Captain and Mrs. Albert Figgins arrived in Charleston by train from Anniston, Alabama in November, 1904. They soon rented a vacant store room at 17 Lovell Street (now Washington Street, E.) and established the Charleston Corps.
After the initial rocky years, former Governor William D. MacCorkle took notice of The Salvation Army's work and raised more than $35,000 to build the Army a larger building; in 1918 the building was completed.
The following year the first advisory board was organized and the Army's work grew in the city. In 1948, F. W. Withrow bought the estate of the now late Governor MacCorkle ( now Sunrise Museum) and gave it to The Salvation Army in hopes that a maternity hospital could be established there. But, because of zoning laws the project was later abandoned. For the next two years the Army used the mansion for storage, and to house two staff members.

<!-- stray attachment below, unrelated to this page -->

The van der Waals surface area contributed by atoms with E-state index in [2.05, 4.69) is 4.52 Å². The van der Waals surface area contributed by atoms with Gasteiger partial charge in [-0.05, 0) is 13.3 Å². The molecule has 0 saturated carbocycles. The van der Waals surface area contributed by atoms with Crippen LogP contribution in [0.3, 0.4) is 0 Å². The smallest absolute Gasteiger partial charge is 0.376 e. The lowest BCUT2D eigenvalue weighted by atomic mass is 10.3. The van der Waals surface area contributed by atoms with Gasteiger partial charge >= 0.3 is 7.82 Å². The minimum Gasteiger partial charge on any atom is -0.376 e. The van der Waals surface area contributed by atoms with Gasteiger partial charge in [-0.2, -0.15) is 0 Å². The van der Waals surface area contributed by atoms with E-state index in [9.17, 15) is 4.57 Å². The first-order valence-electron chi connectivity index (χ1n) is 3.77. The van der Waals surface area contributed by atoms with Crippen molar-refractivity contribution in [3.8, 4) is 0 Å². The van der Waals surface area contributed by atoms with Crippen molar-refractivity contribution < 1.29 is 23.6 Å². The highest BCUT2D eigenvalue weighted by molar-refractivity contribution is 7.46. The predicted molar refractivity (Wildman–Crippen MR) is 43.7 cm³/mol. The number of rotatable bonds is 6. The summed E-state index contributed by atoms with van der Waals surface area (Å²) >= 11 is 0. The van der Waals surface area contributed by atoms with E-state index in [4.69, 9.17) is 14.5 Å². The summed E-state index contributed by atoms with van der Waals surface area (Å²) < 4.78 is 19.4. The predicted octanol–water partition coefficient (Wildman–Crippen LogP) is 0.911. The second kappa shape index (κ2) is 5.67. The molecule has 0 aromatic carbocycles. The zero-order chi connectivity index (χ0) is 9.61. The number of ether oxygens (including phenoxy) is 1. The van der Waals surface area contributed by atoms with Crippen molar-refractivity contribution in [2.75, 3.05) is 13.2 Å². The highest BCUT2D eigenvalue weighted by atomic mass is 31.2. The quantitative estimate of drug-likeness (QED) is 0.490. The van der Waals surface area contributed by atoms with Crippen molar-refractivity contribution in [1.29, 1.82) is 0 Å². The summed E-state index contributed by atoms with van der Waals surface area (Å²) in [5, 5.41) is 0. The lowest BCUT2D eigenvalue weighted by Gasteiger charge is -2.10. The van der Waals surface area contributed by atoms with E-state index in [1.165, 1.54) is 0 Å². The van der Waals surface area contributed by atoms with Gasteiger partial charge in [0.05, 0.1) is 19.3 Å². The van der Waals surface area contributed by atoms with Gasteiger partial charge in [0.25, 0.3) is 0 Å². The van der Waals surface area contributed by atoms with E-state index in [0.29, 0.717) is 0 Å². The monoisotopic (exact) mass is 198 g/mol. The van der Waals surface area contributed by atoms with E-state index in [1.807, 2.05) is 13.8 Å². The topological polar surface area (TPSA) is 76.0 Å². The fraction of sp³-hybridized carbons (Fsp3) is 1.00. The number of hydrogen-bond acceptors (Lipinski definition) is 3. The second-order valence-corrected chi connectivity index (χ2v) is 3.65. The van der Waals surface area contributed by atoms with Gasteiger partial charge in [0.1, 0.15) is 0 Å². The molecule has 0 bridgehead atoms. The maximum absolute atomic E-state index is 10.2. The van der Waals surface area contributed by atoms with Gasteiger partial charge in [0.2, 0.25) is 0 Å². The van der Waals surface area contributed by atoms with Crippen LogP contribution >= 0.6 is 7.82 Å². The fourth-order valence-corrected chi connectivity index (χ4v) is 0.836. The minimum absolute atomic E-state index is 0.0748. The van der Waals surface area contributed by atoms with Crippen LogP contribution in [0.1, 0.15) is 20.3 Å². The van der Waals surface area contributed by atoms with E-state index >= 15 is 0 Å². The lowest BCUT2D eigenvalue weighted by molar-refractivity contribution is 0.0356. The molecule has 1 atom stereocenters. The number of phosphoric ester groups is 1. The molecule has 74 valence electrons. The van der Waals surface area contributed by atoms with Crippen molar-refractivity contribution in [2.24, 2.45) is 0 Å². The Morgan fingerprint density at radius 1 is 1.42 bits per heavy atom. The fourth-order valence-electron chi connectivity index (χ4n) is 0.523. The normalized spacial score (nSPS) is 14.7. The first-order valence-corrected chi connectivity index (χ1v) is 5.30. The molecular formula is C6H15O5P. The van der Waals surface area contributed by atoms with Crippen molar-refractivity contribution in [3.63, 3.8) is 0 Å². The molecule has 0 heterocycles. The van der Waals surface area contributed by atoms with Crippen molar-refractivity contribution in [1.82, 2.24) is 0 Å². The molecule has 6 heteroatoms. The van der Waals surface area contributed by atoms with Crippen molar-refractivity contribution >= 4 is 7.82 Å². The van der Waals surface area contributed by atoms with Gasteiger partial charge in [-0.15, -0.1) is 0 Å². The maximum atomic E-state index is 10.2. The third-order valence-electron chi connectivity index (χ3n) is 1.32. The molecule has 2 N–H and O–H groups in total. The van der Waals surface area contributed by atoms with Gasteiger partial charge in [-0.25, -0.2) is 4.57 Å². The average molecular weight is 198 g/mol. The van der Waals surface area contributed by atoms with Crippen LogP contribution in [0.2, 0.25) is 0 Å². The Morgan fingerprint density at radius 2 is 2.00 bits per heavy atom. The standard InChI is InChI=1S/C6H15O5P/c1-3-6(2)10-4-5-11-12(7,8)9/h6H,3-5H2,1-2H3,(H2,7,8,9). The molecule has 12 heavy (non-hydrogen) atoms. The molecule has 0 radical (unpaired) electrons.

In the 1950's the Army was relocated at 301 Tennessee Avenue, the Charleston Salvation Army's present location. Since establishing the AREA Command at Tennessee Avenue the Army has developed numerous community services, which include the Boys/Girls Club and Camp Happy Valley.
However, since November 1904, regardless of the location and project, The Salvation Army has been here in Charleston to serve God and man.